I use theoretical ecology to study food webs in order to help design equitable, efficient, and sustainable economic and political systems.

I am fascinated by systems; how they function, what structures them, and what causes them to fail. My favourite systems are ecological systems and my specific research focus is ecological food webs. However, I see myself as highly interdisciniplinary and am interested in the intersection of ecology with evolution, politics, and economics. My main research tool is mathematical modelling, but I also collaborate with empiricists regularly.

Postdoctoral Researcher - Grasselli and Wolkowicz Research Groups, McMaster University

In this postdoctoral position, I am comparing economic systems with ecological systems focusing on energy flows and time delays.

PhD - McCann Laboratory, University of Guelph

Completed September 2023

For my PhD, I examined the resilence of different systems. First, I examined how life history mediates the non-linear mechanism of ratchet effects to amplify variability. I mathematically manipulated the life history of a consumer in a consumer-resource model and added white to red noise perturbations to the consumer’s biomass. I found that slowing the consumer’s life history initially muted variability but when the ratchet effects take hold, variability gets highly amplified. Second, I examined how an economic tipping point (relative profits) impacted the amplification of reddening environmental variability by positive feedbacks and time delays in crop farms. I found that increasing the relative profit of crop farms generally reduced the amplification of reddening environmental variability. Third, I examined how network restructuring in gut bacteria via a bacteriophage genetic reservoir impacted variability. I found that bacteriophage acted as a genetic reservoir to maintain variability and in turn ensure stable gut function.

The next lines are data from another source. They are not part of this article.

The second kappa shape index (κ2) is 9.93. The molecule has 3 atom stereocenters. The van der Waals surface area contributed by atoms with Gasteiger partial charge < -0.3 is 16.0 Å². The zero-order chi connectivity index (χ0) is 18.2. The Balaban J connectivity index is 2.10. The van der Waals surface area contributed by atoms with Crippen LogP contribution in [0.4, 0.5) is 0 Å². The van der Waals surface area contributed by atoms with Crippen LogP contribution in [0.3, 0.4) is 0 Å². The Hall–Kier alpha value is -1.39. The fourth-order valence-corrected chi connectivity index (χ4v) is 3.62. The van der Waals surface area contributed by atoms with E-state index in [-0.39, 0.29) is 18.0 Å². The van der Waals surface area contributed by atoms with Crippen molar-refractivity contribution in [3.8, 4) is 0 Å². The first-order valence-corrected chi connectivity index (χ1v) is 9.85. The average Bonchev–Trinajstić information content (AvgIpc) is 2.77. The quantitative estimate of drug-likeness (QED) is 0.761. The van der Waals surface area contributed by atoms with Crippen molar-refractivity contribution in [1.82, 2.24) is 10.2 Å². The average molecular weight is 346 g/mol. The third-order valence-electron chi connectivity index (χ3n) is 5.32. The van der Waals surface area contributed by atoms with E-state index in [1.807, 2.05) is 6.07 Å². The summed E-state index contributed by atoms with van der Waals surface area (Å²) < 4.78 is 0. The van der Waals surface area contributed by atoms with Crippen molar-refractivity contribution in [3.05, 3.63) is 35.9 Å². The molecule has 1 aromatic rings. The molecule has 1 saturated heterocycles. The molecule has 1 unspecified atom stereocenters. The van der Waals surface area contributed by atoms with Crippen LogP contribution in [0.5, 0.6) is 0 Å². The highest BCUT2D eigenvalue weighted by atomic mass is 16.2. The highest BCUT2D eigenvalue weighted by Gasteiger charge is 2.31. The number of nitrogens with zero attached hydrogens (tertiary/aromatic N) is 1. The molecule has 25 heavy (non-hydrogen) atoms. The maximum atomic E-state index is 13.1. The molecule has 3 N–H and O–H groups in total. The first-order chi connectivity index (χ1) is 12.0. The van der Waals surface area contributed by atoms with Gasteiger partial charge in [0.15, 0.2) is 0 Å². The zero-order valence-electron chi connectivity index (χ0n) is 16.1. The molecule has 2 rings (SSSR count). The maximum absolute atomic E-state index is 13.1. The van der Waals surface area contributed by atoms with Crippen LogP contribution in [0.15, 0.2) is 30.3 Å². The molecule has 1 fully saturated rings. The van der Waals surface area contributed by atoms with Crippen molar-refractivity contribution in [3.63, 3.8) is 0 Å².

M.Sc - McCann Laboratory, University of Guelph

Completed August 2018

For my MSc, I quantified the interactions between parasitoids, spruce budworm and other caterpillars in New Brunswick. I found that the parasitoid community exhibited a coherent and indisciminate response to changing relative abundances of spruce budworm and other caterpillars on balsam fir. Furthermore, there was a strong suggestion that the parasitoid community attacks other caterpillars on hardwood trees when spruce budworm are rare.